Functional models of the enterprise model.

until they are at a primitive level and need no further decomposition to be clearly understood. At this lowest level, the objects, activities, and associations inform and are used by employees (who are also some of the business objects) in conducting the daily activities of the business. The concept of organizational analysis resembles the business evaluation techniques presented in most current management literature. Just as a formalized structure for collecting and representing environmental scanning data; in organizational analysis, modeling methodologists responsible for modeling the enterprise must use a structured framework to facilitate accurate and precise analysis. The resulting models should accurately represent what the business is, does, and uses, and with whom it interacts. A CASE tool that has high degrees of graphic and text (dictionary and repository) support often helps the modeler show how things are related (associated). A good CASE tool should have some type of intelligence. Modeling with case tools imposes formality on all phases of the methodology and provides repositories and extensive capabilities for cross-checking and storing data.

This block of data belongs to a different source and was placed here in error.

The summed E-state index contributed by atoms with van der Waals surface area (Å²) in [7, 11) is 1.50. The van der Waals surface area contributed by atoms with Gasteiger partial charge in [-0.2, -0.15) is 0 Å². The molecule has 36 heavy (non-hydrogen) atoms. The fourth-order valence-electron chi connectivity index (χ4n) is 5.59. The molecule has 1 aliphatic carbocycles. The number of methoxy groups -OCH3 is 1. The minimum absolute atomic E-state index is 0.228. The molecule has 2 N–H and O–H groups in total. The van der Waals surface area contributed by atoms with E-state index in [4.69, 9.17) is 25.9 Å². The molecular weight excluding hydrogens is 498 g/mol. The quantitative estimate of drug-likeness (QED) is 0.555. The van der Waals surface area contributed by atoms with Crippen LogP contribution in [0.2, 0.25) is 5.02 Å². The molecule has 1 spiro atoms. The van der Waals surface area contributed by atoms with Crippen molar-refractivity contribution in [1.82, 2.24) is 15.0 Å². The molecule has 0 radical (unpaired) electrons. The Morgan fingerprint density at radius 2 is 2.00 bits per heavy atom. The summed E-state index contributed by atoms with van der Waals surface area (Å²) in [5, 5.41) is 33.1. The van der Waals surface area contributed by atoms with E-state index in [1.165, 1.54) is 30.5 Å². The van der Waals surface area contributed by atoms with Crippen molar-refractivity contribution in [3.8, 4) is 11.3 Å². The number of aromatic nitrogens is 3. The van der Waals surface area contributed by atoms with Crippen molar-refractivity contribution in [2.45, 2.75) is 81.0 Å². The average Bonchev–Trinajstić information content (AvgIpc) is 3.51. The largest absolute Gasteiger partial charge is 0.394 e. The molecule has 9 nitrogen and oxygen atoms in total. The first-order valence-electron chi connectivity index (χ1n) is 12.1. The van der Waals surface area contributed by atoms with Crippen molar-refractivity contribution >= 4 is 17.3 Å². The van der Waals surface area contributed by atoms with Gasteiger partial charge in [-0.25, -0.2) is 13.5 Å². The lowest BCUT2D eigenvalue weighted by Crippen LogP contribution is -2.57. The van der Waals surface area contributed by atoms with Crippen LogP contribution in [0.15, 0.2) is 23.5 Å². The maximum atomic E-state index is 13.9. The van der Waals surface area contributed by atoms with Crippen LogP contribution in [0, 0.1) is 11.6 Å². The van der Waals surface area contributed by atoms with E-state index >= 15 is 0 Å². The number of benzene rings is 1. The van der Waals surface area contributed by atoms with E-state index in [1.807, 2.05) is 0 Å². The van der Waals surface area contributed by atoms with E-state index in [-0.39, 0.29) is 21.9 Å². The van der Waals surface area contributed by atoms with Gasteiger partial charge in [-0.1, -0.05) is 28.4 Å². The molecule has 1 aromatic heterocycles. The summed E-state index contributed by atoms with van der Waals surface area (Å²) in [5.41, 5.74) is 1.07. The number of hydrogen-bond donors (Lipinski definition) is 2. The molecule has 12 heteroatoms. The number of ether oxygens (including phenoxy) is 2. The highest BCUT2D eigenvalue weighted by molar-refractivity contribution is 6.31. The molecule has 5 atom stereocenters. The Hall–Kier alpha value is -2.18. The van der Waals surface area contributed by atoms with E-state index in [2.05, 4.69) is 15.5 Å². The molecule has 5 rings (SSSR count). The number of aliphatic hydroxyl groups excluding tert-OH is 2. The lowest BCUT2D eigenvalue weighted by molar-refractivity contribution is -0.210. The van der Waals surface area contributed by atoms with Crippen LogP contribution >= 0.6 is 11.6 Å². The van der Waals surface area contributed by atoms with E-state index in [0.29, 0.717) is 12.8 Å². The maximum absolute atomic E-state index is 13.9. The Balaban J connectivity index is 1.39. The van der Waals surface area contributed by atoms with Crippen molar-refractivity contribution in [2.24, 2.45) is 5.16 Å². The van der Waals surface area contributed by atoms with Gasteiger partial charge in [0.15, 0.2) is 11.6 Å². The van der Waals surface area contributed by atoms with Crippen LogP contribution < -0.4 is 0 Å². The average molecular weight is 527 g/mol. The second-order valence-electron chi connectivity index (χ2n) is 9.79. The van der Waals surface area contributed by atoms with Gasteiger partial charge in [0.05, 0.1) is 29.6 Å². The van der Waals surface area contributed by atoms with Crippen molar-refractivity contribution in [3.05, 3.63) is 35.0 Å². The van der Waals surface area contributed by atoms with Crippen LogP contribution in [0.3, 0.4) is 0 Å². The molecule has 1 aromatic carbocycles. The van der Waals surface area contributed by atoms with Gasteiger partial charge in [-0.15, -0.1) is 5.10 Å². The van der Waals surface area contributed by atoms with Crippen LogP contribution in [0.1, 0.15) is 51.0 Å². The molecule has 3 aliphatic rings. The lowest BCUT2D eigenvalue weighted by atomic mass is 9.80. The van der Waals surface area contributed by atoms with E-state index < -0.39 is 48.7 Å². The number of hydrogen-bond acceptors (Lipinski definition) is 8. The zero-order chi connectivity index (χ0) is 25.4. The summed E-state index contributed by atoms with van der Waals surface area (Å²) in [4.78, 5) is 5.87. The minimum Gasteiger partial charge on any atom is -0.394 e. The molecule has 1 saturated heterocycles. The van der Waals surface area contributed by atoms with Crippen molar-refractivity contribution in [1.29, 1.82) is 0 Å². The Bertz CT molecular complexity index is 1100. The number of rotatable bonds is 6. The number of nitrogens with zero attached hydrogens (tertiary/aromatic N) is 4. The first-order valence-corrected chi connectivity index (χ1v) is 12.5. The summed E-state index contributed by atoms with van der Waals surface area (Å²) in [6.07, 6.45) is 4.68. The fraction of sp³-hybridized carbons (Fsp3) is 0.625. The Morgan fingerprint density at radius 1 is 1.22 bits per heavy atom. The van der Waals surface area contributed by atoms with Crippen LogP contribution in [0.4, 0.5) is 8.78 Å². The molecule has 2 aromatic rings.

Exhibit 2.

Enterprise modeling paradigm.

The Enterprise Modeling Methodologist As the CIO of a large oil company has said, “The business line managers within the organization must be the individuals responsible for any change effort, and for reengineering specifically.” For any intervention strategy to succeed, the managers and employees within an organization targeted for strategic business engineering must become an integral part of the effort and continually be informed and educated regarding the process. In fact, for a successful strategic business engineering (SBE) effort, managers and employees must be the individuals actually performing the change, empowered by their supervisor to use their personal innovation and ingenuity to achieve desired improvements. The complexity of EM, however, necessitates that a methodologist trained in EM techniques instruct managers and employees in the EM process, if not to actually conduct the modeling. Using a methodologist does not detract power or responsibility from the business personnel for the end project; it provides them with an experienced knowledge base from which to draw ideas and suggestions on overall design improvements.